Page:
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GARMISCH-PARTENKIRCHEN /Germany/, June 8. /TASS/. It is too premature to speak about resuming the Group of Eight format, Japan’s Prime Minister Prime Minister Shinzo Abe told journalists on Monday after the Group of Seven summit at Elmau Castle in Germany’s Bavaria.
He said that judging by the current situation in Ukraine it was hardly imaginable that the next summit in 2016 in his country could be held in the Group of Eight format, i.e. involving Russia. However, he noted, at this year’s summit some leaders had spoken in favour of continuing constructive dialogue with Russia to solve international problems, such as the crisis in Syria and the Iranian nuclear programme. He said he shared this position.
The Group of Seven (G7) is an association of economically developed countries consisting of Britain, Germany, Italy, Canada, the United States, France and Japan. Its key goals are to seek solutions to global political and social problems. In 1976-1997 the group existed in the format of G7. After Russia joined G7, the association got the name of the Group of Eight (G8). In March 2014, as a result of the events in Ukraine and the following crisis in Russia-West relations, the organization decided to return to the G7 format.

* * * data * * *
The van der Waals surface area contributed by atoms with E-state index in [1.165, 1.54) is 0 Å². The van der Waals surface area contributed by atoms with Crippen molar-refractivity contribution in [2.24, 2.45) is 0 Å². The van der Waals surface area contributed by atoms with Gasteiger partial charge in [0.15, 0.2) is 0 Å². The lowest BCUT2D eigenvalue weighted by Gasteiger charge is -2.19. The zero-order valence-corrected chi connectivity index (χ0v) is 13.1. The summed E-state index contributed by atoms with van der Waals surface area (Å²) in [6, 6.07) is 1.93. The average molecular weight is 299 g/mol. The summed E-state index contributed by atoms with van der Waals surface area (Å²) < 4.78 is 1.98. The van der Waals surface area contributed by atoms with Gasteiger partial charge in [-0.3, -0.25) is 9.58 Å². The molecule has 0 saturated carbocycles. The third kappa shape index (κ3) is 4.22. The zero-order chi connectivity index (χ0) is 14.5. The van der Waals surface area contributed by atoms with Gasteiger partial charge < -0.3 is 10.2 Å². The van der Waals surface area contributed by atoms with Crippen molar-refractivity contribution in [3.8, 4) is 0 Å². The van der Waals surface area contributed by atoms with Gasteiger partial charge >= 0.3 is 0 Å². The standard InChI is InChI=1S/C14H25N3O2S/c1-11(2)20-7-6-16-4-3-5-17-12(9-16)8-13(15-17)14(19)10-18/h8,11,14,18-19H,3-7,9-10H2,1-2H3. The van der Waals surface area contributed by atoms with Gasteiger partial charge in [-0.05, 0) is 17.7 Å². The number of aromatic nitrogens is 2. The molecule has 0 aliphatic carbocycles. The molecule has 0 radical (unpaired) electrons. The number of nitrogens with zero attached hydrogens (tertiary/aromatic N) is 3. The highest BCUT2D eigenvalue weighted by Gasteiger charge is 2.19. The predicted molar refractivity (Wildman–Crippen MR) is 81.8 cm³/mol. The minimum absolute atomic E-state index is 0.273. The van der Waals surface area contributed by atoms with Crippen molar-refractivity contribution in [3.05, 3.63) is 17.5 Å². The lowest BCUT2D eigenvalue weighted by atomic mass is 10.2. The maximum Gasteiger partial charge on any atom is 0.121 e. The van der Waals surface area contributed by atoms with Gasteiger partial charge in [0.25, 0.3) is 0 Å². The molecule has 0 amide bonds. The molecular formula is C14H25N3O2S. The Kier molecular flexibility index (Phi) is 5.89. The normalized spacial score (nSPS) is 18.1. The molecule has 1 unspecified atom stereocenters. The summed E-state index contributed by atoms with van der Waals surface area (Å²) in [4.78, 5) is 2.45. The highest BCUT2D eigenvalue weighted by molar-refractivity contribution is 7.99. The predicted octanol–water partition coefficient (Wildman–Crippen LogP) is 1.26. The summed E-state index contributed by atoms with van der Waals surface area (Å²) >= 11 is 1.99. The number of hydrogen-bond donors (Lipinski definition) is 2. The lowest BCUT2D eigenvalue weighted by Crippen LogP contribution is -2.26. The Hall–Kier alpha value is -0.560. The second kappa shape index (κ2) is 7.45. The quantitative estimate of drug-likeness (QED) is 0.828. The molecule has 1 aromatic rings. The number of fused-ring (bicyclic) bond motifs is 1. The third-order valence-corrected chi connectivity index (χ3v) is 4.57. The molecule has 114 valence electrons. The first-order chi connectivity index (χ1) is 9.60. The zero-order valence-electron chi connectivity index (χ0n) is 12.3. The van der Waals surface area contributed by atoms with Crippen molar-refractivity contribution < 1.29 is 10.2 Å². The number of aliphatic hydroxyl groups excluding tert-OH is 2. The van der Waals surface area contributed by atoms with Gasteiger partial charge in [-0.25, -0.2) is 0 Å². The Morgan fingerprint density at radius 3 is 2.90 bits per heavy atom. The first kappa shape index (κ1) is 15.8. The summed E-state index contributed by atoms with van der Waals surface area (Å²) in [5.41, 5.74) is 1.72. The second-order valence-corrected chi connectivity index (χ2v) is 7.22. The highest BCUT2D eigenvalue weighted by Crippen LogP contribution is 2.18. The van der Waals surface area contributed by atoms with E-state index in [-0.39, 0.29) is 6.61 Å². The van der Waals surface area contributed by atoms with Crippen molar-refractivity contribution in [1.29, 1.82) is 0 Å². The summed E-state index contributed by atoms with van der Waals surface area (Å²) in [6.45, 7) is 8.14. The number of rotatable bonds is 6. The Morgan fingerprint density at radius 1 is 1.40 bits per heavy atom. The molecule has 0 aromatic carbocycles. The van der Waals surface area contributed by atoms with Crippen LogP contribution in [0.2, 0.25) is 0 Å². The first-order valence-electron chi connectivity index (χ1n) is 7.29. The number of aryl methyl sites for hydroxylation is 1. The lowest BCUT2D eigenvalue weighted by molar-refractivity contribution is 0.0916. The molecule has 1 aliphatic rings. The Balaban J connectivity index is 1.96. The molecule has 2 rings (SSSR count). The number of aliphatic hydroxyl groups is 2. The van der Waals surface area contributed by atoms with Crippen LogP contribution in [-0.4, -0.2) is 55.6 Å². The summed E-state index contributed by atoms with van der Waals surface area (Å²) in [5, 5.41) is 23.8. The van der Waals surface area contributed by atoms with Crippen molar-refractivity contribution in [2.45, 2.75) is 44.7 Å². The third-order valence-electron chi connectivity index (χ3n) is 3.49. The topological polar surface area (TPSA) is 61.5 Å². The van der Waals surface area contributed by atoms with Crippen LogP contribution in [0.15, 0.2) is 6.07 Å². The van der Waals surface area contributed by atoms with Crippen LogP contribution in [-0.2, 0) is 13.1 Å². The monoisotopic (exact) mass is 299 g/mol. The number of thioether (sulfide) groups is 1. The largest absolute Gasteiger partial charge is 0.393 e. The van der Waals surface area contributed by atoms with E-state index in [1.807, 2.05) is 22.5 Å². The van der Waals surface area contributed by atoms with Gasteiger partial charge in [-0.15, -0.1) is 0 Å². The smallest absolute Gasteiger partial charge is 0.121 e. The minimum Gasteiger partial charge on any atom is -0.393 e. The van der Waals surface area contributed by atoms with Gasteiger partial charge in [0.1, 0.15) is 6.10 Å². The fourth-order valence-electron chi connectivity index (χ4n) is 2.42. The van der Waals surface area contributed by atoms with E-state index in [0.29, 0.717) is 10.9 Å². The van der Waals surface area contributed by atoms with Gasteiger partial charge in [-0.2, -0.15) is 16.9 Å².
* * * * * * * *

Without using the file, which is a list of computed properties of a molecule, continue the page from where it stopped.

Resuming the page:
Russian Foreign Minister Sergey Lavrov said earlier Russia was "not clinging to the G8 format." "The G8 is an informal club, no one issues membership cards, no one may expel anyone from there by definition. If our Western partners believe the format is outdated, let it be like that. We are not clinging to it," he said.
Italian Prime Minister Matteo Renzi said the Group of Seven countries are interested in Russia’s coming back to the international arena to solve crisis situation.
He said that all participants in the summit were interested in Russia’s being back on the international arena, since they all recognized Russia’s important role and contribution it may make in solving such crises and the ones in Syria and in other countries.
The Italian prime minister stressed that the key barometer of the moment was the degree of implementation of the Minsk agreement [on the Ukrainian settlement]. In his words, if these agreements were implemented it would be a breakthrough for both Ukraine and its Russian-speaking eastern regions.
He refrained from comments on possible toughening of anti-Russian sanctions until the next meeting of the Council of Europe due on June 25-26.